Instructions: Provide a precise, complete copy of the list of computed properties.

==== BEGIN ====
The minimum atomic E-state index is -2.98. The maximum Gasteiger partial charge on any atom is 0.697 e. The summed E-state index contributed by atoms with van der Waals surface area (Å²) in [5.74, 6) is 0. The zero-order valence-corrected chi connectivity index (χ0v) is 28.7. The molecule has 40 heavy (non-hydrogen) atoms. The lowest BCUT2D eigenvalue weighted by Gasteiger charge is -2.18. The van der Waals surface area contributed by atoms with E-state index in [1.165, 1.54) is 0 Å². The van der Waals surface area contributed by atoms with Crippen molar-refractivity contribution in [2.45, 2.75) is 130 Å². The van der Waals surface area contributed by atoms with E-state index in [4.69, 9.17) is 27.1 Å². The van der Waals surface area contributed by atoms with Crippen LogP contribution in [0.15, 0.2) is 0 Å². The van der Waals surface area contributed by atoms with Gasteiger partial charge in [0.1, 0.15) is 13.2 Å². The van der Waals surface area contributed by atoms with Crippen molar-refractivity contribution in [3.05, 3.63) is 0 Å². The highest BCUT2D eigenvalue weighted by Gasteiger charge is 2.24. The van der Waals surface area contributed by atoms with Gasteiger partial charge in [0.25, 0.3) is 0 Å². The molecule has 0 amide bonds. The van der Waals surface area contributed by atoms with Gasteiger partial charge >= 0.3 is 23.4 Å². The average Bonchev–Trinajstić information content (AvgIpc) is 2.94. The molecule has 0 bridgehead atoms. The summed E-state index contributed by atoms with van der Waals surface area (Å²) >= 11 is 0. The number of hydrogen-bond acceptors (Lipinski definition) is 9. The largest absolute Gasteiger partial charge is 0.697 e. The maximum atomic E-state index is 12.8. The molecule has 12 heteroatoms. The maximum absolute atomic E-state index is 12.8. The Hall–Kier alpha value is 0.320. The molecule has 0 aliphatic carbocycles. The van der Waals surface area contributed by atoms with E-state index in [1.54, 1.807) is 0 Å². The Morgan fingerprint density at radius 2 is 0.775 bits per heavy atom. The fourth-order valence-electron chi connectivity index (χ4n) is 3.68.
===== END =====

The minimum atomic E-state index is -2.98. The maximum Gasteiger partial charge on any atom is 0.697 e. The summed E-state index contributed by atoms with van der Waals surface area (Å²) in [5.74, 6) is 0. The zero-order valence-corrected chi connectivity index (χ0v) is 28.7. The molecule has 40 heavy (non-hydrogen) atoms. The lowest BCUT2D eigenvalue weighted by Gasteiger charge is -2.18. The van der Waals surface area contributed by atoms with E-state index in [1.165, 1.54) is 0 Å². The van der Waals surface area contributed by atoms with Crippen molar-refractivity contribution in [2.45, 2.75) is 130 Å². The van der Waals surface area contributed by atoms with E-state index in [4.69, 9.17) is 27.1 Å². The van der Waals surface area contributed by atoms with Crippen LogP contribution in [0.15, 0.2) is 0 Å². The van der Waals surface area contributed by atoms with Gasteiger partial charge in [0.1, 0.15) is 13.2 Å². The van der Waals surface area contributed by atoms with Crippen molar-refractivity contribution in [3.05, 3.63) is 0 Å². The highest BCUT2D eigenvalue weighted by Gasteiger charge is 2.24. The van der Waals surface area contributed by atoms with Gasteiger partial charge in [0.25, 0.3) is 0 Å². The molecule has 0 amide bonds. The van der Waals surface area contributed by atoms with Gasteiger partial charge >= 0.3 is 23.4 Å². The average Bonchev–Trinajstić information content (AvgIpc) is 2.94. The molecule has 0 bridgehead atoms. The summed E-state index contributed by atoms with van der Waals surface area (Å²) >= 11 is 0. The number of hydrogen-bond acceptors (Lipinski definition) is 9. The largest absolute Gasteiger partial charge is 0.697 e. The maximum atomic E-state index is 12.8. The molecule has 12 heteroatoms. The maximum absolute atomic E-state index is 12.8. The Hall–Kier alpha value is 0.320. The molecule has 0 aliphatic carbocycles. The van der Waals surface area contributed by atoms with E-state index in [1.54, 1.807) is 0 Å². The Morgan fingerprint density at radius 2 is 0.775 bits per heavy atom. The fourth-order valence-electron chi connectivity index (χ4n) is 3.68.